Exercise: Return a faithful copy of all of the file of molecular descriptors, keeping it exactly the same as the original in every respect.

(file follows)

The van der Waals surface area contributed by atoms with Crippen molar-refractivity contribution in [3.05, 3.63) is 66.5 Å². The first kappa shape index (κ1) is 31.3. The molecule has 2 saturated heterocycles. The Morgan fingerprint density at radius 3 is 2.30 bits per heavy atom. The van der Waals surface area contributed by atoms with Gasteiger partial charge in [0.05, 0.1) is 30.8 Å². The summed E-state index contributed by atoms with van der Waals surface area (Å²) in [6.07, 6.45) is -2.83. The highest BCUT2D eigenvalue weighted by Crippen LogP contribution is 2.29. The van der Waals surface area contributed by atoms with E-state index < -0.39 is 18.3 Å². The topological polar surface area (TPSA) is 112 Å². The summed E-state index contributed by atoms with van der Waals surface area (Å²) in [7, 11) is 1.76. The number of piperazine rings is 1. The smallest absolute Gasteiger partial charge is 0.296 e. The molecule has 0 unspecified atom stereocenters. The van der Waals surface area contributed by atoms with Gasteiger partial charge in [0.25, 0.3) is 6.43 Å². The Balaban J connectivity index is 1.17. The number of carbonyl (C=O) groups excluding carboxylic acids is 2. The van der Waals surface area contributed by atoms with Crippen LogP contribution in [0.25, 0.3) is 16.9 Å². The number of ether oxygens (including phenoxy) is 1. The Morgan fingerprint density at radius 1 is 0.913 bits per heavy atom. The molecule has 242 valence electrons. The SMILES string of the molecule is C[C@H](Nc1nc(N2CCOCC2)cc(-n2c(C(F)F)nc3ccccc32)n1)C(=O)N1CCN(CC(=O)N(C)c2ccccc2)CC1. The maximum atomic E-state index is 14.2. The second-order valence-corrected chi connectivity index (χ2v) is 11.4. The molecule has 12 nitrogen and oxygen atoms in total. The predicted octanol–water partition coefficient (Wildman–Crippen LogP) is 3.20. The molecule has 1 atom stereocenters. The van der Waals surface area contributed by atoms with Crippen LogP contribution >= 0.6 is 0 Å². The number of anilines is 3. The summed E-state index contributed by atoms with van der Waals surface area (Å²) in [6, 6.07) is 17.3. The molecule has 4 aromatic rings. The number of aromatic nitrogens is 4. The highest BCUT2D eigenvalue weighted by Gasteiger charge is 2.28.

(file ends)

The van der Waals surface area contributed by atoms with Crippen molar-refractivity contribution in [3.05, 3.63) is 66.5 Å². The first kappa shape index (κ1) is 31.3. The molecule has 2 saturated heterocycles. The Morgan fingerprint density at radius 3 is 2.30 bits per heavy atom. The van der Waals surface area contributed by atoms with Gasteiger partial charge in [0.05, 0.1) is 30.8 Å². The summed E-state index contributed by atoms with van der Waals surface area (Å²) in [6.07, 6.45) is -2.83. The highest BCUT2D eigenvalue weighted by Crippen LogP contribution is 2.29. The van der Waals surface area contributed by atoms with E-state index < -0.39 is 18.3 Å². The topological polar surface area (TPSA) is 112 Å². The summed E-state index contributed by atoms with van der Waals surface area (Å²) in [7, 11) is 1.76. The number of piperazine rings is 1. The smallest absolute Gasteiger partial charge is 0.296 e. The molecule has 0 unspecified atom stereocenters. The van der Waals surface area contributed by atoms with Gasteiger partial charge in [0.25, 0.3) is 6.43 Å². The Balaban J connectivity index is 1.17. The number of carbonyl (C=O) groups excluding carboxylic acids is 2. The van der Waals surface area contributed by atoms with Crippen LogP contribution in [0.25, 0.3) is 16.9 Å². The number of ether oxygens (including phenoxy) is 1. The Morgan fingerprint density at radius 1 is 0.913 bits per heavy atom. The molecule has 242 valence electrons. The SMILES string of the molecule is C[C@H](Nc1nc(N2CCOCC2)cc(-n2c(C(F)F)nc3ccccc32)n1)C(=O)N1CCN(CC(=O)N(C)c2ccccc2)CC1. The maximum atomic E-state index is 14.2. The second-order valence-corrected chi connectivity index (χ2v) is 11.4. The molecule has 12 nitrogen and oxygen atoms in total. The predicted octanol–water partition coefficient (Wildman–Crippen LogP) is 3.20. The molecule has 1 atom stereocenters. The van der Waals surface area contributed by atoms with Crippen LogP contribution >= 0.6 is 0 Å². The number of anilines is 3. The summed E-state index contributed by atoms with van der Waals surface area (Å²) in [6, 6.07) is 17.3. The molecule has 4 aromatic rings. The number of aromatic nitrogens is 4. The highest BCUT2D eigenvalue weighted by Gasteiger charge is 2.28.